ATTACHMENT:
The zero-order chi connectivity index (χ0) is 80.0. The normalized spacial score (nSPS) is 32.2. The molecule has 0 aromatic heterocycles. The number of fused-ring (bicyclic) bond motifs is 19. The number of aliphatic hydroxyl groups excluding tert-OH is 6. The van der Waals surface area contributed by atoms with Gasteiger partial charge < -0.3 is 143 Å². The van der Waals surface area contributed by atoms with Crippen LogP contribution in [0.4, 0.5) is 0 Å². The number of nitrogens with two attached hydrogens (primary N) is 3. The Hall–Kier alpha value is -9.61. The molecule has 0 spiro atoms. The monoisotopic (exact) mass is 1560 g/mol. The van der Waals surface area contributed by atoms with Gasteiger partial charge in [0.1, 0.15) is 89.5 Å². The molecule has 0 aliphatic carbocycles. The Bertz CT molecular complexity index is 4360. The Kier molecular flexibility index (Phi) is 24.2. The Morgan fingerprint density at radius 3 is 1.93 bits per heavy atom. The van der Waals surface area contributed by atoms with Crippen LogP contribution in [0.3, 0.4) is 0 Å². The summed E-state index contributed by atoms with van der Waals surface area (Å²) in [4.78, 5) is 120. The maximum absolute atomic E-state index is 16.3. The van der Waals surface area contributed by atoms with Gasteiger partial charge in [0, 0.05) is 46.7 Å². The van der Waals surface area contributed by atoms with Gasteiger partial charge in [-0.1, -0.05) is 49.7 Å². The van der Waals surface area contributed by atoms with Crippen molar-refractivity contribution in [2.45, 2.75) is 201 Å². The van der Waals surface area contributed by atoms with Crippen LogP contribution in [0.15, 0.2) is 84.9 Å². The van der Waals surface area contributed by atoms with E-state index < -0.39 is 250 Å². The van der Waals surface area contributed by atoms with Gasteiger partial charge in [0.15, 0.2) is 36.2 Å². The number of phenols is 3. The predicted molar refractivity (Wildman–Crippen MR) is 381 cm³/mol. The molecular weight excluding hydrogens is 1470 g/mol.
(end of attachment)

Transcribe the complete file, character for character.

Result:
The zero-order chi connectivity index (χ0) is 80.0. The normalized spacial score (nSPS) is 32.2. The molecule has 0 aromatic heterocycles. The number of fused-ring (bicyclic) bond motifs is 19. The number of aliphatic hydroxyl groups excluding tert-OH is 6. The van der Waals surface area contributed by atoms with Gasteiger partial charge < -0.3 is 143 Å². The van der Waals surface area contributed by atoms with Crippen LogP contribution in [0.4, 0.5) is 0 Å². The number of nitrogens with two attached hydrogens (primary N) is 3. The Hall–Kier alpha value is -9.61. The molecule has 0 spiro atoms. The monoisotopic (exact) mass is 1560 g/mol. The van der Waals surface area contributed by atoms with Gasteiger partial charge in [0.1, 0.15) is 89.5 Å². The molecule has 0 aliphatic carbocycles. The Bertz CT molecular complexity index is 4360. The Kier molecular flexibility index (Phi) is 24.2. The Morgan fingerprint density at radius 3 is 1.93 bits per heavy atom. The van der Waals surface area contributed by atoms with Crippen LogP contribution in [0.3, 0.4) is 0 Å². The summed E-state index contributed by atoms with van der Waals surface area (Å²) in [4.78, 5) is 120. The maximum absolute atomic E-state index is 16.3. The van der Waals surface area contributed by atoms with Gasteiger partial charge in [0, 0.05) is 46.7 Å². The van der Waals surface area contributed by atoms with Gasteiger partial charge in [-0.1, -0.05) is 49.7 Å². The van der Waals surface area contributed by atoms with Crippen molar-refractivity contribution in [2.45, 2.75) is 201 Å². The van der Waals surface area contributed by atoms with Crippen LogP contribution in [0.15, 0.2) is 84.9 Å². The van der Waals surface area contributed by atoms with E-state index < -0.39 is 250 Å². The van der Waals surface area contributed by atoms with Gasteiger partial charge in [0.15, 0.2) is 36.2 Å². The number of phenols is 3. The predicted molar refractivity (Wildman–Crippen MR) is 381 cm³/mol. The molecular weight excluding hydrogens is 1470 g/mol.